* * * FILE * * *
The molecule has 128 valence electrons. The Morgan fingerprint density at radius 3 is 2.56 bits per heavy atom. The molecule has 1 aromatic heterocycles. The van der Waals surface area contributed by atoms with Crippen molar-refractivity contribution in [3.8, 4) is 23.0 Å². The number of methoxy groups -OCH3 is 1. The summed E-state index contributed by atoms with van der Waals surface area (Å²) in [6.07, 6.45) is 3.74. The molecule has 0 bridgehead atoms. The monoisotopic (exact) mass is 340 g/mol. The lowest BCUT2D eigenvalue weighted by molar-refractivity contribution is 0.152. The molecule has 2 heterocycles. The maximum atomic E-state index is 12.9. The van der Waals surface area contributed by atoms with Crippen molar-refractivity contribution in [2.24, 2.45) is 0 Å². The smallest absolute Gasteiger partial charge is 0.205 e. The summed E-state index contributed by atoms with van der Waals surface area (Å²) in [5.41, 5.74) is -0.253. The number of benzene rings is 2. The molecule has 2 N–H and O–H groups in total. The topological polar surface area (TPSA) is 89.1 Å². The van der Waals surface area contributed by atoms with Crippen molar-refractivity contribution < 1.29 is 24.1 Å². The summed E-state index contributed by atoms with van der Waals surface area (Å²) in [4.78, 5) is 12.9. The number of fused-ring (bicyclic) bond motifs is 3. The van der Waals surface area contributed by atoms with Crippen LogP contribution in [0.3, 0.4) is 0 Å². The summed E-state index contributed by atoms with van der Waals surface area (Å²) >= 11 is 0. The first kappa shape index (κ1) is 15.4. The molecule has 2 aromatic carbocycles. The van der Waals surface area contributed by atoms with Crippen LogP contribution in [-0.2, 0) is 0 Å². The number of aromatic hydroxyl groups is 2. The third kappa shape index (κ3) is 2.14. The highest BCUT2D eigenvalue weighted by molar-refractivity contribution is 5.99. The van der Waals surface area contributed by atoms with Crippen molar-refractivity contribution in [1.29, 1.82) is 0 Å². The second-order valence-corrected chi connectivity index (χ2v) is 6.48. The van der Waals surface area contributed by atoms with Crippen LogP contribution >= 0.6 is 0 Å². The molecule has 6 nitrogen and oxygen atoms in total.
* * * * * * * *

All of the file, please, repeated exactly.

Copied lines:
The molecule has 128 valence electrons. The Morgan fingerprint density at radius 3 is 2.56 bits per heavy atom. The molecule has 1 aromatic heterocycles. The van der Waals surface area contributed by atoms with Crippen molar-refractivity contribution in [3.8, 4) is 23.0 Å². The number of methoxy groups -OCH3 is 1. The summed E-state index contributed by atoms with van der Waals surface area (Å²) in [6.07, 6.45) is 3.74. The molecule has 0 bridgehead atoms. The monoisotopic (exact) mass is 340 g/mol. The lowest BCUT2D eigenvalue weighted by molar-refractivity contribution is 0.152. The molecule has 2 heterocycles. The maximum atomic E-state index is 12.9. The van der Waals surface area contributed by atoms with Crippen molar-refractivity contribution in [2.24, 2.45) is 0 Å². The smallest absolute Gasteiger partial charge is 0.205 e. The summed E-state index contributed by atoms with van der Waals surface area (Å²) in [5.41, 5.74) is -0.253. The number of benzene rings is 2. The molecule has 2 N–H and O–H groups in total. The topological polar surface area (TPSA) is 89.1 Å². The van der Waals surface area contributed by atoms with Crippen molar-refractivity contribution < 1.29 is 24.1 Å². The summed E-state index contributed by atoms with van der Waals surface area (Å²) in [4.78, 5) is 12.9. The number of fused-ring (bicyclic) bond motifs is 3. The van der Waals surface area contributed by atoms with Crippen LogP contribution in [0.3, 0.4) is 0 Å². The summed E-state index contributed by atoms with van der Waals surface area (Å²) >= 11 is 0. The first kappa shape index (κ1) is 15.4. The molecule has 2 aromatic carbocycles. The van der Waals surface area contributed by atoms with Crippen LogP contribution in [-0.2, 0) is 0 Å². The number of aromatic hydroxyl groups is 2. The third kappa shape index (κ3) is 2.14. The highest BCUT2D eigenvalue weighted by molar-refractivity contribution is 5.99. The van der Waals surface area contributed by atoms with Crippen molar-refractivity contribution in [1.29, 1.82) is 0 Å². The second-order valence-corrected chi connectivity index (χ2v) is 6.48. The van der Waals surface area contributed by atoms with Crippen LogP contribution >= 0.6 is 0 Å². The molecule has 6 nitrogen and oxygen atoms in total.